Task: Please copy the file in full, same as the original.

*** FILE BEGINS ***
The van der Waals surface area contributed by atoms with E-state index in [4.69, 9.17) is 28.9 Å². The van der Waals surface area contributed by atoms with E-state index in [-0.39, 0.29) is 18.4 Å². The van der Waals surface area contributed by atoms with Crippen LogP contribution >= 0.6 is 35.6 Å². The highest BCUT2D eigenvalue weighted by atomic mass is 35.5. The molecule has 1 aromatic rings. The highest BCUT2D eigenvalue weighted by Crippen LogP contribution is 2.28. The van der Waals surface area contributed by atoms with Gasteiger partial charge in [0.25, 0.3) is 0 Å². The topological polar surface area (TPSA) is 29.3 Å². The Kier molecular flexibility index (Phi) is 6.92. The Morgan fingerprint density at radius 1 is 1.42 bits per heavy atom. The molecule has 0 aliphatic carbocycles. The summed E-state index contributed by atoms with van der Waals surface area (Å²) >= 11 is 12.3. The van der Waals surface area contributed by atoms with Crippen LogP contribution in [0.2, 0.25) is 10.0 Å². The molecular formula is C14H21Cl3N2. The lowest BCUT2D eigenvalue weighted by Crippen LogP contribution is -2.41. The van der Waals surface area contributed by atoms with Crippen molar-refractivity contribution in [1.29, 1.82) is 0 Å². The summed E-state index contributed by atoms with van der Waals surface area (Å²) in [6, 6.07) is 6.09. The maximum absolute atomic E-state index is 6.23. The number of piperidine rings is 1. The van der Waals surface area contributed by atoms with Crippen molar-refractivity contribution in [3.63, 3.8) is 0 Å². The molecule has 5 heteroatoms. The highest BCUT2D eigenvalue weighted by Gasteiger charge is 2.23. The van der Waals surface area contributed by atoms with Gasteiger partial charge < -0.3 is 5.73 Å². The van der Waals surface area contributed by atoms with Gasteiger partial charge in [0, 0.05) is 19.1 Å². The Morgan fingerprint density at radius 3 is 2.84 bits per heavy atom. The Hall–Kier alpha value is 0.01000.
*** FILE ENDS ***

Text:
The van der Waals surface area contributed by atoms with E-state index in [4.69, 9.17) is 28.9 Å². The van der Waals surface area contributed by atoms with E-state index in [-0.39, 0.29) is 18.4 Å². The van der Waals surface area contributed by atoms with Crippen LogP contribution >= 0.6 is 35.6 Å². The highest BCUT2D eigenvalue weighted by atomic mass is 35.5. The molecule has 1 aromatic rings. The highest BCUT2D eigenvalue weighted by Crippen LogP contribution is 2.28. The van der Waals surface area contributed by atoms with Gasteiger partial charge in [0.25, 0.3) is 0 Å². The topological polar surface area (TPSA) is 29.3 Å². The Kier molecular flexibility index (Phi) is 6.92. The Morgan fingerprint density at radius 1 is 1.42 bits per heavy atom. The molecule has 0 aliphatic carbocycles. The summed E-state index contributed by atoms with van der Waals surface area (Å²) >= 11 is 12.3. The van der Waals surface area contributed by atoms with Crippen LogP contribution in [0.2, 0.25) is 10.0 Å². The molecular formula is C14H21Cl3N2. The lowest BCUT2D eigenvalue weighted by Crippen LogP contribution is -2.41. The van der Waals surface area contributed by atoms with Crippen molar-refractivity contribution in [1.29, 1.82) is 0 Å². The summed E-state index contributed by atoms with van der Waals surface area (Å²) in [6, 6.07) is 6.09. The maximum absolute atomic E-state index is 6.23. The number of piperidine rings is 1. The van der Waals surface area contributed by atoms with Crippen molar-refractivity contribution in [3.63, 3.8) is 0 Å². The molecule has 5 heteroatoms. The highest BCUT2D eigenvalue weighted by Gasteiger charge is 2.23. The van der Waals surface area contributed by atoms with Gasteiger partial charge < -0.3 is 5.73 Å². The van der Waals surface area contributed by atoms with Gasteiger partial charge in [0, 0.05) is 19.1 Å². The Morgan fingerprint density at radius 3 is 2.84 bits per heavy atom. The Hall–Kier alpha value is 0.01000.